All these changes in habitat and water quality evidently have marked changes in fish availability and diversity in these streams. “Freshwater fish is considered as an important indicator of river health They are a critical link in the food chain since they eat algae and other aquatic insects, and at the same time, get eaten by birds and other mammals such as otters.Change in species composition or their numbers can potentially upset this food chain and have cascading effect on other freshwater species,” says Shishir Rao, a co-author of this study.

In recent years, smaller catch sizes of commercially important fish like the mahseer have been observed, indicating a decline in its numbers. Besides, the number of species including those endemic to the Western Ghats are low in number in streams with SHPs built on them.

Deleterious effects

Western Ghats is one of the biodiversity hotspots in the world with more than 400 fish species documented from this landscape and new species still being discovered. It also has high species endemicity with about 50% of the fish species being unique to the region and not found anywhere else in the world.

The Western Ghats is also the catchment area for over 30 rivers that crisscross the Deccan plateau. River Netravathi, around which this study was carried out, itself has 10 SHPs currently existing on its 108-km course and 44 more have been proposed to be built on the same stretch. Building multiple SHPs in close proximity to one another in an ecologically sensitive area can result in deleterious effects on the ecosystem, affecting both water quality and habitat.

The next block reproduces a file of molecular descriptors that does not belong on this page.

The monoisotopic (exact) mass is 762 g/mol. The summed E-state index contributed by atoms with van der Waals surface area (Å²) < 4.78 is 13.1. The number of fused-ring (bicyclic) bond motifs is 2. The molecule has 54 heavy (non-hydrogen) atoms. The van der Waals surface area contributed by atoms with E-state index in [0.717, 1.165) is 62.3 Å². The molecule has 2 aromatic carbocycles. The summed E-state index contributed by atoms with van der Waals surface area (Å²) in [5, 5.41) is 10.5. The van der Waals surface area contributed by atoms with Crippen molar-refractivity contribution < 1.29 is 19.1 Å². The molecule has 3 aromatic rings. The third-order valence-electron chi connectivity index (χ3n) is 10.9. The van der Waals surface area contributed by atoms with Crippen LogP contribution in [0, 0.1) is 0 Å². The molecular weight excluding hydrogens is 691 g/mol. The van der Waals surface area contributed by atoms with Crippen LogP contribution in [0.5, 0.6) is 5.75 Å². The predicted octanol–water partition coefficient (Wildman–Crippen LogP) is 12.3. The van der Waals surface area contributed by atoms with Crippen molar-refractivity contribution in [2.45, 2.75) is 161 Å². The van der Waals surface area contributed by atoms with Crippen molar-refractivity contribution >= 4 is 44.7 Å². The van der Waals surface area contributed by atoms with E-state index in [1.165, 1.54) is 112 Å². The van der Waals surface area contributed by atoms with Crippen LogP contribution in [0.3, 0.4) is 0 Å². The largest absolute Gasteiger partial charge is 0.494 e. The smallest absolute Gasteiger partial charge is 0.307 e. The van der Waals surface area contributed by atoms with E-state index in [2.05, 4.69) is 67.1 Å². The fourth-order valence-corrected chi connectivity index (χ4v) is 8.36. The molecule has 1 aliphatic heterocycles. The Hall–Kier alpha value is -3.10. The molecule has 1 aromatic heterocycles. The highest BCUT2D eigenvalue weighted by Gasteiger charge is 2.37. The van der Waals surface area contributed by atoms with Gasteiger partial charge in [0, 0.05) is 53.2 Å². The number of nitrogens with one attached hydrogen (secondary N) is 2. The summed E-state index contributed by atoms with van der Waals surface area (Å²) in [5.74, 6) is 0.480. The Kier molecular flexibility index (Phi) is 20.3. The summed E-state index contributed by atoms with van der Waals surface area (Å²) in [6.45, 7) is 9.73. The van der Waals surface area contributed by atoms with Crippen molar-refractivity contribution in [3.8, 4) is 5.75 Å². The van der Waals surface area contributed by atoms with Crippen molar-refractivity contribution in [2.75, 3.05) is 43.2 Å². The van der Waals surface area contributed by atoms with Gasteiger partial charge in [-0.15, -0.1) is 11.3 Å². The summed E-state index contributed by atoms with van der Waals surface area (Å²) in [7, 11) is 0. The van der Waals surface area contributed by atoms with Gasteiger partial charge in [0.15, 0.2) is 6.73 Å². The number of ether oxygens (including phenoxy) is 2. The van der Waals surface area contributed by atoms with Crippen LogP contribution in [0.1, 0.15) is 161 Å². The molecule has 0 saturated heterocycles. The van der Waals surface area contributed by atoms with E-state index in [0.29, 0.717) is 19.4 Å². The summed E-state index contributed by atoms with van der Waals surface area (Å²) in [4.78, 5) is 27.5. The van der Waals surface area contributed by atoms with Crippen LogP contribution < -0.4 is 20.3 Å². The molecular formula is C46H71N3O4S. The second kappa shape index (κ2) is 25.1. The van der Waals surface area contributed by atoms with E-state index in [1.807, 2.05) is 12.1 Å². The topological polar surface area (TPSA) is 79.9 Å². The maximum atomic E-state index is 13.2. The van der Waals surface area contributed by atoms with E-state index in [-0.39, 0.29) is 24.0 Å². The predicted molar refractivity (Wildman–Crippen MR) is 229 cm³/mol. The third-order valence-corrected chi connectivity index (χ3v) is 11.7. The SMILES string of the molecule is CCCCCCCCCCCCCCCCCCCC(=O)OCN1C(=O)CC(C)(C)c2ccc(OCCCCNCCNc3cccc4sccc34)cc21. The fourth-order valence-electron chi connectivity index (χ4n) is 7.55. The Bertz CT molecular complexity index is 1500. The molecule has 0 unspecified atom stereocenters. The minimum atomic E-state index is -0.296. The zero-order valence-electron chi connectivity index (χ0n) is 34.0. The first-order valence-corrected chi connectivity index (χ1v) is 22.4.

Despite growing evidence of the negative impacts these SHPs have on the biodiversity, the Union Ministry of New and Renewable Energy is still going ahead with its plan to build around 6,500 additional SHPs in the Western Ghats and Himalayas, without any environmental and social regulations. “SHPs are being commissioned indiscriminately, especially in most biodiverse areas such as Western Ghats. There is an urgent need for scientific studies to not just evaluate their ecological impact but also to guide future decision making through science- backed policies,” says Shishir.

The results of this study leave no doubt on how SHPs affect the river by altering its physical characteristic, changing water quality, and affecting fish assemblages, and are in agreement with similar studies undertaken in other countries. According to Suman, the logical next step would be for these facts to be acknowledged
by our policymakers and include SHPs under the purview of the Environmental Impact Assessment (EIA) notification, which would require these projects to
conduct EIA studies, obtain an environmental clearance, and implement mitigation measures. “Most importantly, it should be mandatory for all SHPs to maintain adequate river flows, rather than dewater vast stretches of the river,” Suman adds.

(The author is science communication fellow, Okinawa Institute of Science and Technology, Japan)